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Beyond the March: Chesapeake woman seeks solutions toward racial equality

As the demonstrations wind down, Veronica McMillian says action needs to start towards positive change.

VIRGINIA BEACH, Va. — Veronica McMillian couldn't just sit back, watch and listen to the recent outcry for racial justice following the death of George Floyd at the hands of a Minneapolis police officer. 

The Chesapeake non-profit consultant and administrator is the mother of a black son, who is a former police officer and a current law school student. 

She is launching "Beyond the March." It's her three-year project to draw on the minds of community leaders, citizens, and children to create goals toward a more racially just society.

"Everybody is seeing this as a wake-up call. I believe and we're silent no more and we have to do this thing together," McMillian said.

University Administrator Doris Gomez attended McMillian's first strategy session, which brought together a group of about 15 women, including two Chesapeake police officers. It was an eye-opening experience for Gomez. 

"We need to hear the pain. I'm a white woman. I have not had the same experience. I don't, but I need to listen to the pain and the real experience of my black brothers and sisters," said Gomez.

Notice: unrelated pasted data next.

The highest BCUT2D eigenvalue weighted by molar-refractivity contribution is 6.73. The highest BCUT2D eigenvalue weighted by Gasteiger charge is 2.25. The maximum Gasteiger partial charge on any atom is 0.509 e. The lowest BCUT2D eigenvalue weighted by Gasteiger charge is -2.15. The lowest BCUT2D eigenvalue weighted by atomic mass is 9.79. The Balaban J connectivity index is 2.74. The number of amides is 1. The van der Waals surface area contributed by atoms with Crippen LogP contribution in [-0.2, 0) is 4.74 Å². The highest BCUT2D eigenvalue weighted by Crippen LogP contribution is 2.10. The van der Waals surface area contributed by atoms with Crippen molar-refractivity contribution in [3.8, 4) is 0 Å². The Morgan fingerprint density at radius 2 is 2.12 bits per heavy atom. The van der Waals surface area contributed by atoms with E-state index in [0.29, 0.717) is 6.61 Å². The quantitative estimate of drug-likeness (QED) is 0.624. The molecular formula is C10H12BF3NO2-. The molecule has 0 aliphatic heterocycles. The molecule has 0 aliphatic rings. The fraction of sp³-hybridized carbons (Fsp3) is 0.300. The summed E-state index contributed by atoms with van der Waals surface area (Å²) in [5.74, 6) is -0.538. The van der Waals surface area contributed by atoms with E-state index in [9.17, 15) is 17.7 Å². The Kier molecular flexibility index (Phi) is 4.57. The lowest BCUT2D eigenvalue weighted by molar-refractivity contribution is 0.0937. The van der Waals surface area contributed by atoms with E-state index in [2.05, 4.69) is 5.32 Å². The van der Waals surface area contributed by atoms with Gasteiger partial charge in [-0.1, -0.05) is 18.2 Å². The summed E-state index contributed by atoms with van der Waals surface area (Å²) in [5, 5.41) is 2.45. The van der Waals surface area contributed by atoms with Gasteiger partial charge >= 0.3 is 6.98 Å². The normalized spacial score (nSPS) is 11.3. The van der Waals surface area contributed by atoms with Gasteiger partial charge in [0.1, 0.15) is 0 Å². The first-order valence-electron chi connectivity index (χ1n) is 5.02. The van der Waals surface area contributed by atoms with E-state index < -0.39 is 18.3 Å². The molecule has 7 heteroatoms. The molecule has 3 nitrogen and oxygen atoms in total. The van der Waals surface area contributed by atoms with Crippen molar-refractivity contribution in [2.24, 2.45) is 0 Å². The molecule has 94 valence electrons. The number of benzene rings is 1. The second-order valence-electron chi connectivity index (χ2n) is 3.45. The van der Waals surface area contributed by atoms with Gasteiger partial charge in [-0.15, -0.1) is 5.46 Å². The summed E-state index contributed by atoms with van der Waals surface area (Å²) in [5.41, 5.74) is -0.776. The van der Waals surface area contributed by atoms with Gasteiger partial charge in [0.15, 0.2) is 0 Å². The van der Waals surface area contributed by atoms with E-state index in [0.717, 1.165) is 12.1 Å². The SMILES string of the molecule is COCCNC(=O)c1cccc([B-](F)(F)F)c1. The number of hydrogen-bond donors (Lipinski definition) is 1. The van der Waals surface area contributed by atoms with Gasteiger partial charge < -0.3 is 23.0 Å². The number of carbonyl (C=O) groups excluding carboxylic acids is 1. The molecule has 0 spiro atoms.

Another participant, Virginia Beach Pastor Francine Allen-Humphrey, says she's marched for civil rights before but this time has to be different. 

"This is not normal, what we're going through right now and we cannot go back. We do have to move forward and we have to beyond the march," Allen-Humphrey said.

"I think it's going to be mommas who are going to come together, because when George Floyd said 'Momma' in his dying breath, I've never seen anybody die before. I've never witnessed anything like that before. I was upset and I truly believe it's going to be moms and women who are going to sustain this movement," added former State House Delegate and current Beach City Council candidate Cheryl Turpin, who also attended the session.

McMillian's next step is reaching out to children. Moved by the story of a grandmother who says her 7-year-old granddaughter ducked down onto the floor of her car in fear when a police officer drove by, McMillian will facilitate two discussions with children ages 13 and under.

The meeting will take place on August 21.

"Tell us what their concerns are, to ask questions from the police department, to be able to process with kids because I think as adults., adults are leading this but we're leaving the children behind but we want to make sure children's voices are being heard." 

Already, McMillian says so many people are coming forward looking for a way to help and she's grateful. "We need allies across the table to be able to move this movement on."

If you are interested in attending, contact info@micrononprofitnetwork.org.

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